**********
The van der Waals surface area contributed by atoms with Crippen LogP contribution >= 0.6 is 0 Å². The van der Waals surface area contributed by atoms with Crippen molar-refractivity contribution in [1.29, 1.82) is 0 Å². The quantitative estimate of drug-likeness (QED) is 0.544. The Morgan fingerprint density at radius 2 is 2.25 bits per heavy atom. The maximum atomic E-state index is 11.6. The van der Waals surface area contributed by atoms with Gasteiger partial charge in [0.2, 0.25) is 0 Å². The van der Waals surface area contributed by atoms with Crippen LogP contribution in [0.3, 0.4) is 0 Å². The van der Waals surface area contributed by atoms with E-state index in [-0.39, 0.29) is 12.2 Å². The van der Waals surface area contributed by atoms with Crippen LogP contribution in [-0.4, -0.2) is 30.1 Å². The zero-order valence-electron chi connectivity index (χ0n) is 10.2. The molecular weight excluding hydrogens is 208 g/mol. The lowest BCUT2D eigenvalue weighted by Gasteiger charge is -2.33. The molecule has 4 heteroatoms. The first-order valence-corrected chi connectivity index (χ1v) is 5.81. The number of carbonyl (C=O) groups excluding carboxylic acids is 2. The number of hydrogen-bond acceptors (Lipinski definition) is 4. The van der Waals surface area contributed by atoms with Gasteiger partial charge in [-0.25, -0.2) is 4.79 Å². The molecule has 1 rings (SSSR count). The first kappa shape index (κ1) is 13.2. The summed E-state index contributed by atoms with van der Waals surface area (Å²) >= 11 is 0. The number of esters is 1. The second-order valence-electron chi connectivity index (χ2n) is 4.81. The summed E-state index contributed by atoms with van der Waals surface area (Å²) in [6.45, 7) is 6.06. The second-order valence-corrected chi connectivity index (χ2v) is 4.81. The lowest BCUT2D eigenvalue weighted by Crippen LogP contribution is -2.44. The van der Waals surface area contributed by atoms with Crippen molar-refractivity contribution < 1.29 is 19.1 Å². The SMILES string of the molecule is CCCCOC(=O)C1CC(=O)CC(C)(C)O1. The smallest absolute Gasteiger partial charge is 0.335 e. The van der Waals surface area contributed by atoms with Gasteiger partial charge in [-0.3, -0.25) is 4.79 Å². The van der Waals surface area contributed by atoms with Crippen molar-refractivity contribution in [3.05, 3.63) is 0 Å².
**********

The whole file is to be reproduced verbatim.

The van der Waals surface area contributed by atoms with Crippen LogP contribution >= 0.6 is 0 Å². The van der Waals surface area contributed by atoms with Crippen molar-refractivity contribution in [1.29, 1.82) is 0 Å². The quantitative estimate of drug-likeness (QED) is 0.544. The Morgan fingerprint density at radius 2 is 2.25 bits per heavy atom. The maximum atomic E-state index is 11.6. The van der Waals surface area contributed by atoms with Gasteiger partial charge in [0.2, 0.25) is 0 Å². The van der Waals surface area contributed by atoms with Crippen LogP contribution in [0.3, 0.4) is 0 Å². The van der Waals surface area contributed by atoms with E-state index in [-0.39, 0.29) is 12.2 Å². The van der Waals surface area contributed by atoms with Crippen LogP contribution in [-0.4, -0.2) is 30.1 Å². The zero-order valence-electron chi connectivity index (χ0n) is 10.2. The molecular weight excluding hydrogens is 208 g/mol. The lowest BCUT2D eigenvalue weighted by Gasteiger charge is -2.33. The molecule has 4 heteroatoms. The first-order valence-corrected chi connectivity index (χ1v) is 5.81. The number of carbonyl (C=O) groups excluding carboxylic acids is 2. The number of hydrogen-bond acceptors (Lipinski definition) is 4. The van der Waals surface area contributed by atoms with Gasteiger partial charge in [-0.25, -0.2) is 4.79 Å². The molecule has 1 rings (SSSR count). The first kappa shape index (κ1) is 13.2. The summed E-state index contributed by atoms with van der Waals surface area (Å²) >= 11 is 0. The number of esters is 1. The second-order valence-electron chi connectivity index (χ2n) is 4.81. The summed E-state index contributed by atoms with van der Waals surface area (Å²) in [6.45, 7) is 6.06. The second-order valence-corrected chi connectivity index (χ2v) is 4.81. The lowest BCUT2D eigenvalue weighted by Crippen LogP contribution is -2.44. The van der Waals surface area contributed by atoms with Crippen molar-refractivity contribution < 1.29 is 19.1 Å². The SMILES string of the molecule is CCCCOC(=O)C1CC(=O)CC(C)(C)O1. The smallest absolute Gasteiger partial charge is 0.335 e. The van der Waals surface area contributed by atoms with Gasteiger partial charge in [-0.3, -0.25) is 4.79 Å². The van der Waals surface area contributed by atoms with Crippen molar-refractivity contribution in [3.05, 3.63) is 0 Å².